MONROE, CT — Superintendent of Schools Joseph Kobza and fellow educators greeted children getting out of cars in the student drop-off area and stepping off buses outside Stepney Elementary School on the first day of school Thursday morning.
Children hugged their parents and posed for photos, before teachers made sure they knew where they were going.
Overseeing all the activity was Interim Principal Debra Kovachi, who recently came out of retirement to lead Stepney into its new year, until a permanent replacement can be found for Bruce Lazar, following his retirement.
Kovachi had been principal of Monroe Elementary School for 17 years, before retiring in 2019.
“The first day of school always brings excitement and jitters,” she said. “I was up at 4 a.m. It’s a pleasure to be in a position to be able to help.”
“We’re very grateful to have Deb here,” said Sheila Casinelli, the English language arts coordinator for K-5.
“We’re so lucky to have someone with Deb’s experience getting the year started at Stepney,” Kobza said. “Deb has a long track record of success in Monroe public schools.”
Kobza said the principal position has already been posted, attracting a lot of interest with 20 to 25 candidates submitting resumes so far.
He said Lazar, who had worked for the school system for 29 years and was Stepney’s principal for the last eight, will be missed.
“Bruce made a concerted effort his whole career to really get to know his students and support his staff,” Kobza said. “He was always out greeting the kids in the morning, playing with them at recess, talking to them at lunch and waving goodbye to them in the afternoon. He leaves really big shoes to fill for the next principal.”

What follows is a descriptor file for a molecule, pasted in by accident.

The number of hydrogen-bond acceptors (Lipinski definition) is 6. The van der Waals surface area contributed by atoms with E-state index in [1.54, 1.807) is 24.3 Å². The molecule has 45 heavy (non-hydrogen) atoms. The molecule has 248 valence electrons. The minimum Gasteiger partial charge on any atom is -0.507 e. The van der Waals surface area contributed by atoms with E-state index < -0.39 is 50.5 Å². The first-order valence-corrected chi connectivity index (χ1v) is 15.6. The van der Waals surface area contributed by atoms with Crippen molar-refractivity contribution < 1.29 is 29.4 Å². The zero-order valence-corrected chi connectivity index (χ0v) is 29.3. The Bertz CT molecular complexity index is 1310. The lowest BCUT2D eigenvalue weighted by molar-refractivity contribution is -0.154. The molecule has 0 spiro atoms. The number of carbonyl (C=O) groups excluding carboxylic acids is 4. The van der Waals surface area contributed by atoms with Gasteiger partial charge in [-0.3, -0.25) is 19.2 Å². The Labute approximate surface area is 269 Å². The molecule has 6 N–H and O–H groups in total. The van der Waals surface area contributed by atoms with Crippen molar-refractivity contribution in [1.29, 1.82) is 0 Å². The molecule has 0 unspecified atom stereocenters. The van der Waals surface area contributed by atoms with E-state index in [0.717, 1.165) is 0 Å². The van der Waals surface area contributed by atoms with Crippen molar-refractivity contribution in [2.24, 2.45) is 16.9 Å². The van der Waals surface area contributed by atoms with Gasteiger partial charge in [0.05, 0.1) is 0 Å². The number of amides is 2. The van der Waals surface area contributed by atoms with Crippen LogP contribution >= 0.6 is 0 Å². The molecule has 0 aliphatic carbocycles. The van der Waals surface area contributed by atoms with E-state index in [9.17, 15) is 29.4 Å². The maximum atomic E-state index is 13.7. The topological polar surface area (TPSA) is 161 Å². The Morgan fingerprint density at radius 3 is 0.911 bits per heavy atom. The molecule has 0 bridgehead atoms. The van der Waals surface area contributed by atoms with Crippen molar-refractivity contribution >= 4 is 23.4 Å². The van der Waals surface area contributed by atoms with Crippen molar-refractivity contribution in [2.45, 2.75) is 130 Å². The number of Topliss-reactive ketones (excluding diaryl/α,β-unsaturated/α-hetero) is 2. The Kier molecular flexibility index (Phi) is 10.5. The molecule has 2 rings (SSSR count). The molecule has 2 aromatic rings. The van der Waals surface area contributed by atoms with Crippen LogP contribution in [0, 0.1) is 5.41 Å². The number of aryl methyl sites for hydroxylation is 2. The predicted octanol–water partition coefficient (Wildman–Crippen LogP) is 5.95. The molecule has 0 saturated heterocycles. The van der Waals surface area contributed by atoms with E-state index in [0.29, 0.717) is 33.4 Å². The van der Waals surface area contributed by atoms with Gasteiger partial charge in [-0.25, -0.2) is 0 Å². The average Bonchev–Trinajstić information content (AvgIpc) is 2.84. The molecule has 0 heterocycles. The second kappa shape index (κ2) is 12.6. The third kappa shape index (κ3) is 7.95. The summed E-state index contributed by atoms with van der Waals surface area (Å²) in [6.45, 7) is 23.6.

Kovachi said she and the entire staff at Stepney wish Lazar well in his retirement.
The number one goal
Kobza, who had been at Masuk High School earlier in the day, will makes sure he greets students at every school in the district between Thursday and Friday.
“It’s so exciting to see so many kids at all of our schools, so far,” he said, “especially the high school.”
When Monroe’s schools had the hybrid learning model amid the COVID-19 pandemic last year, Kobza said less than 50 percent of Masuk’s students were in school at any one time.
“Our number one goal is to get kids in 100 percent and keep kids in 100 percent, no matter what we have to do,” he said.
Among the educators waiting for buses at Stepney was Patti Suto, a reading specialist who has been at Stepney for 34 years. She was a ball of energy, greeting children as they stepped off their buses and making sure they knew where to go.
“How are you?” she asked a boy as he walked along the sidewalk. “I missed you.” Then Suto stopped to greet two girls. “What happened?” she asked. “You two look like teenagers.”
“Oh my God, this is the best,” Suto said of the first day of school. “And I love to drive to school, watching everybody on the bus stops — the hugs and the kisses. You see younger kids hugging their older siblings tight, sad they’re not going with them after being together all summer. It’s just a slice of life. It’s great.”